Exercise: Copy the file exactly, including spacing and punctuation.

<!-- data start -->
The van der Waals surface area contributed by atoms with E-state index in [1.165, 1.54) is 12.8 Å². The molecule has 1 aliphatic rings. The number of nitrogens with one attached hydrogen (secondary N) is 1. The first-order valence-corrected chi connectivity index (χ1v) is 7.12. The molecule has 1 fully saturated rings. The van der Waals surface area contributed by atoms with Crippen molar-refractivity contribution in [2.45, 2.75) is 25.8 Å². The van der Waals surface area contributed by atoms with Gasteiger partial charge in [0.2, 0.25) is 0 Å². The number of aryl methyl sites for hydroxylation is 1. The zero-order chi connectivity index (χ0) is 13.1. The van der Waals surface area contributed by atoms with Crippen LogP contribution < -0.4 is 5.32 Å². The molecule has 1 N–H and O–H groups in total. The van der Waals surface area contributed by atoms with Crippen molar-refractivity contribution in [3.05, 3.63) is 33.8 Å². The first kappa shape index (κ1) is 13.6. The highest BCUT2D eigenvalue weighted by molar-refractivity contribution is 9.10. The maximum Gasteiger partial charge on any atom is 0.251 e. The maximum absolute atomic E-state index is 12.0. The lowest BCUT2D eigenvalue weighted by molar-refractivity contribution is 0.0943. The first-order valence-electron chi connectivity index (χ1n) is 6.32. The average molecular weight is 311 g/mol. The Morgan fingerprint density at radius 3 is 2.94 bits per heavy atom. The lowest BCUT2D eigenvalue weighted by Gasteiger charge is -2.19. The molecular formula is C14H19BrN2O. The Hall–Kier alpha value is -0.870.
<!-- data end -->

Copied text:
The van der Waals surface area contributed by atoms with E-state index in [1.165, 1.54) is 12.8 Å². The molecule has 1 aliphatic rings. The number of nitrogens with one attached hydrogen (secondary N) is 1. The first-order valence-corrected chi connectivity index (χ1v) is 7.12. The molecule has 1 fully saturated rings. The van der Waals surface area contributed by atoms with Crippen molar-refractivity contribution in [2.45, 2.75) is 25.8 Å². The van der Waals surface area contributed by atoms with Gasteiger partial charge in [0.2, 0.25) is 0 Å². The number of aryl methyl sites for hydroxylation is 1. The zero-order chi connectivity index (χ0) is 13.1. The van der Waals surface area contributed by atoms with Crippen LogP contribution < -0.4 is 5.32 Å². The molecule has 1 N–H and O–H groups in total. The van der Waals surface area contributed by atoms with Crippen molar-refractivity contribution in [3.05, 3.63) is 33.8 Å². The first kappa shape index (κ1) is 13.6. The highest BCUT2D eigenvalue weighted by molar-refractivity contribution is 9.10. The maximum Gasteiger partial charge on any atom is 0.251 e. The maximum absolute atomic E-state index is 12.0. The lowest BCUT2D eigenvalue weighted by molar-refractivity contribution is 0.0943. The first-order valence-electron chi connectivity index (χ1n) is 6.32. The average molecular weight is 311 g/mol. The Morgan fingerprint density at radius 3 is 2.94 bits per heavy atom. The lowest BCUT2D eigenvalue weighted by Gasteiger charge is -2.19. The molecular formula is C14H19BrN2O. The Hall–Kier alpha value is -0.870.